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1.  Two distinct phosphorylation events govern the function of muscle FHOD3 
Posttranslational modifications such as phosphorylation are universally acknowledged regulators of protein function. Recently we characterised a striated muscle-specific isoform of the formin FHOD3 that displays distinct subcellular targeting and protein half-life compared to its non-muscle counterpart, which is dependent on phosphorylation by CK2 (formerly casein kinase 2). We now show that the two isoforms of FHOD3 are already expressed in the vertebrate embryonic heart. Analysis of CK2alpha knockout mice showed that phosphorylation by CK2 is required for proper targeting of muscle FHOD3 to the myofibrils also in embryonic cardiomyocytes in situ. The localisation of muscle FHOD3 in the sarcomere varies depending on the maturation state, being either broader or restricted to the Z-disc proper in adult heart. Following myofibril disassembly such as in dedifferentiating adult rat cardiomyocytes in culture, the expression of non-muscle FHOD3 is up-regulated, which is reversed once the myofibrils are reassembled. The shift in expression levels of different isoforms is accompanied by an increased co-localisation with p62, which is involved in autophagy, and affects the half-life of FHOD3.
Phosphorylation of three amino acids in the C-terminus of FHOD3 by ROCK1 is sufficient for activation, which results in increased actin filament synthesis in cardiomyocytes and also a broader localisation pattern of FHOD3 in the myofibrils. ROCK1 can directly phosphorylate FHOD3 and FHOD3 seems to be the downstream mediator of the exaggerated actin filament formation phenotype that is induced in cardiomyocytes upon the overexpression of constitutively active ROCK1. We conclude that the expression of the muscle FHOD3 isoform is characteristic for the healthy mature heart and that two distinct phosphorylation events are crucial to regulate its activity in thin filament assembly and maintenance.
doi:10.1007/s00018-012-1154-7
PMCID: PMC3696992  PMID: 23052206
myofibril; formin; cardiac cytoarchitecture; heart development
2.  Endoplasmic spreading requires coalescence of vimentin intermediate filaments at force-bearing adhesions 
Molecular Biology of the Cell  2013;24(1):21-30.
Interaction of vimentin filaments (vIFs) and force-bearing adhesions is essential for endoplasm spreading. For adhesions to be connected to a contractile network involved in endoplasm spreading, vIFs are needed. Thus endoplasm spreading and microtubule stabilization in the periphery require a multicomponent actin network anchored at adhesions.
For cells to develop long-range forces and carry materials to the periphery, the microtubule and organelle-rich region at the center of the cell—the endoplasm—needs to extend to near the cell edge. Depletion of the actin cross-linking protein filamin A (FlnA) causes a collapse of the endoplasm into a sphere around the nucleus of fibroblasts and disruption of matrix adhesions, indicating that FlnA is involved in endoplasmic spreading and adhesion growth. Here, we report that treatment with the calpain inhibitor N-[N-(N-acetyl-l-leucyl)-l-leucyl]-l-norleucine (ALLN) restores endoplasmic spreading as well as focal adhesion (FA) growth on fibronectin-coated surfaces in a Fln-depleted background. Addback of calpain-uncleavable talin, not full-length talin, achieves a similar effect in Fln-depleted cells and indicates a crucial role for talin in endoplasmic spreading. Because FA maturation involves the vimentin intermediate filament (vIF) network, we also examined the role of vIFs in endoplasmic spreading. Wild-type cells expressing a vimentin variant incapable of polymerization exhibit deficient endoplasmic spreading as well as defects in FA growth. ALLN treatment restores FA growth despite the lack of vIFs but does not restore endoplasmic spreading, implying that vIFs are essential for endoplasm spreading. Consistent with that hypothesis, vIFs are always displaced from adhesions when the endoplasm does not spread. In Fln-depleted cells, vIFs extend beyond adhesions, nearly to the cell edge. Finally, inhibiting myosin II–mediated contraction blocks endoplasmic spreading and adhesion growth. Thus we propose a model in which myosin II–mediated forces and coalescence of vIFs at mature FAs are required for endoplasmic spreading.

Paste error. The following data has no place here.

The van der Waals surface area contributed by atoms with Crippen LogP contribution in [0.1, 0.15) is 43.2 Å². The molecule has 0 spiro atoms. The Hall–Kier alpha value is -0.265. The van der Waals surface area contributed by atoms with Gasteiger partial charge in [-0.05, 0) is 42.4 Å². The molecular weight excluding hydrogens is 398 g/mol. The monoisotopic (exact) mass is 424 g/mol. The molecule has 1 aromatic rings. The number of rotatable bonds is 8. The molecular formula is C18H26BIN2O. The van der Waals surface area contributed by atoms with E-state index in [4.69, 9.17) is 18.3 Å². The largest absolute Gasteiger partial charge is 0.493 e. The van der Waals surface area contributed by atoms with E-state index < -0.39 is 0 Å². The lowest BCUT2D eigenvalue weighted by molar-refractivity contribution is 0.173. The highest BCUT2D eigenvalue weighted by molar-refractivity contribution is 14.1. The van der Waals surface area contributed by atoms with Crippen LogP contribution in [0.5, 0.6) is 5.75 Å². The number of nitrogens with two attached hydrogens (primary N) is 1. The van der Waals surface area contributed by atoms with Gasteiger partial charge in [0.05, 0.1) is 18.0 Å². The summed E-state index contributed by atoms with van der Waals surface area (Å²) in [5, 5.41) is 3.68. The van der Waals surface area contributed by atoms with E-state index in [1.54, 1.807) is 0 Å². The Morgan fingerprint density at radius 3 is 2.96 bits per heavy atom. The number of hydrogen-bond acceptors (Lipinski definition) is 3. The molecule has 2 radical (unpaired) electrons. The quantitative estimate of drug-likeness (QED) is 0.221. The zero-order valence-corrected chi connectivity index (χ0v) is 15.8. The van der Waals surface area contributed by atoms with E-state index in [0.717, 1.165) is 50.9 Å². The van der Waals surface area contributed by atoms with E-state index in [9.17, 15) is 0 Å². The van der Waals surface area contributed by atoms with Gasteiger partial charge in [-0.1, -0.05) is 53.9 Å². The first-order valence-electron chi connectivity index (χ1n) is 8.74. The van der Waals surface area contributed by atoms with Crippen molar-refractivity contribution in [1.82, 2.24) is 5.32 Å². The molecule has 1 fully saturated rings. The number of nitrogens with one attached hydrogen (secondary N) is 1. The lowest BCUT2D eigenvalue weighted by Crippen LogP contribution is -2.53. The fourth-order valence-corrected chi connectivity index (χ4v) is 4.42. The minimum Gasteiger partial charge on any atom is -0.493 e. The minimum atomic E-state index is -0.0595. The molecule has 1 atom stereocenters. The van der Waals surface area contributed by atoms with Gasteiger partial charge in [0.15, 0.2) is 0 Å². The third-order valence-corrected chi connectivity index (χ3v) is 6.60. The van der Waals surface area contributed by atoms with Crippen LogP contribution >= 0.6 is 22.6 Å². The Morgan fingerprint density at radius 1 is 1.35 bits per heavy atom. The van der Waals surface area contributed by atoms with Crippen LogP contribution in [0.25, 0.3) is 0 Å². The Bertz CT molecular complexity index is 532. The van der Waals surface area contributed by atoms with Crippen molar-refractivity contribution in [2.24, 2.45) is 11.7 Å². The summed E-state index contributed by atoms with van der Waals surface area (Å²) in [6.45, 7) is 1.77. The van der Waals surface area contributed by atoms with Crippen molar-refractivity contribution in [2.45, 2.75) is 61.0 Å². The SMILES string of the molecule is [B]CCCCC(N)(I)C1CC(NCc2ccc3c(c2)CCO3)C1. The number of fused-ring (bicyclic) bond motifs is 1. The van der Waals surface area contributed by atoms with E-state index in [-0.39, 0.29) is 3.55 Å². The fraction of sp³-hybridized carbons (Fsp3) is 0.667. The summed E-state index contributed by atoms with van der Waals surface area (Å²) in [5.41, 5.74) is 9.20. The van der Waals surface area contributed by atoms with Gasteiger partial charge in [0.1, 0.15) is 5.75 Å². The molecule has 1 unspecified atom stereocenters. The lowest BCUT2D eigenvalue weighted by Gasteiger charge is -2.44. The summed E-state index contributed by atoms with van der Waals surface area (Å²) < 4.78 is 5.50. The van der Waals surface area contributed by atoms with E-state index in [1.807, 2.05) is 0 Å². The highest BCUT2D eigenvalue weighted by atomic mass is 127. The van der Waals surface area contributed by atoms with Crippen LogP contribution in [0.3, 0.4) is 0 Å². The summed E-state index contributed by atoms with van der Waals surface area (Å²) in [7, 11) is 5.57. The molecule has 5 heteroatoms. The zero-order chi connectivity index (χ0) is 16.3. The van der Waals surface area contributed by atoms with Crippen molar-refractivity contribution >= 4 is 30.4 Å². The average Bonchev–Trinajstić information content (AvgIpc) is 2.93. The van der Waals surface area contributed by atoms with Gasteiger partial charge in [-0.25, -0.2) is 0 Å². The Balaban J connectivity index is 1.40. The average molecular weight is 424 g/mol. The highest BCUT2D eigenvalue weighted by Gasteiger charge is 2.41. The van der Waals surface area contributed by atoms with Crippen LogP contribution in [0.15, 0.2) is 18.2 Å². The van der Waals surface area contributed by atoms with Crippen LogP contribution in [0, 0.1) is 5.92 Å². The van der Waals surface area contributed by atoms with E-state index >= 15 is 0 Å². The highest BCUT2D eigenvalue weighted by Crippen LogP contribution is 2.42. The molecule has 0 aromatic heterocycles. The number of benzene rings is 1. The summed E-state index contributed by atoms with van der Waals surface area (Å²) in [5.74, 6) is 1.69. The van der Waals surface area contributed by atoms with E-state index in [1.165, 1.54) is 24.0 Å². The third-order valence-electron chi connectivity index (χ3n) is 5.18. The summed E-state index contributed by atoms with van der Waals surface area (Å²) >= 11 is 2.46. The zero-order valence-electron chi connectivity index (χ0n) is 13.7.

doi:10.1091/mbc.E12-05-0377
PMCID: PMC3530776  PMID: 23115305
3.  MAMMALIAN CELLS CONTAIN A SECOND NUCLEOCYTOPLASMIC HEXOSAMINIDASE 
The Biochemical journal  2009;419(1):83-90.
Some thirty years ago, work on mammalian tissues suggested the presence of two cytosolic hexosaminidases in mammalian cells; one of these has been more recently characterised in recombinant form and has an important role in cellular function due to its ability to cleave β-N-acetylglucosamine residues from a variety of nuclear and cytoplasmic proteins. However, the molecular nature of the second cytosolic hexosaminidase, named hexosaminidase D, has remained obscure. In the present study, we molecularly characterise for the first time the human and murine recombinant forms of enzymes, encoded by HEXDC genes, which appear to correspond to hexosaminidase D in terms of substrate specificity, pH dependency and temperature stability; furthermore, a myc-tagged form of this novel hexosaminidase displays a nucleocytoplasmic localisation. Transcripts of the corresponding gene are expressed in a number of murine tissues. Based on its sequence, this enzyme represents, along with the lysosomal hexosaminidase subunits encoded by the HEXA and HEXB genes, the third class 20 glycosidase to be found from mammalian sources.
doi:10.1042/BJ20081630
PMCID: PMC2850170  PMID: 19040401
N-acetylgalactosaminidase; nucleocytoplasmic; GFP; hexosaminidase; mouse; human

Results 1-3 (3)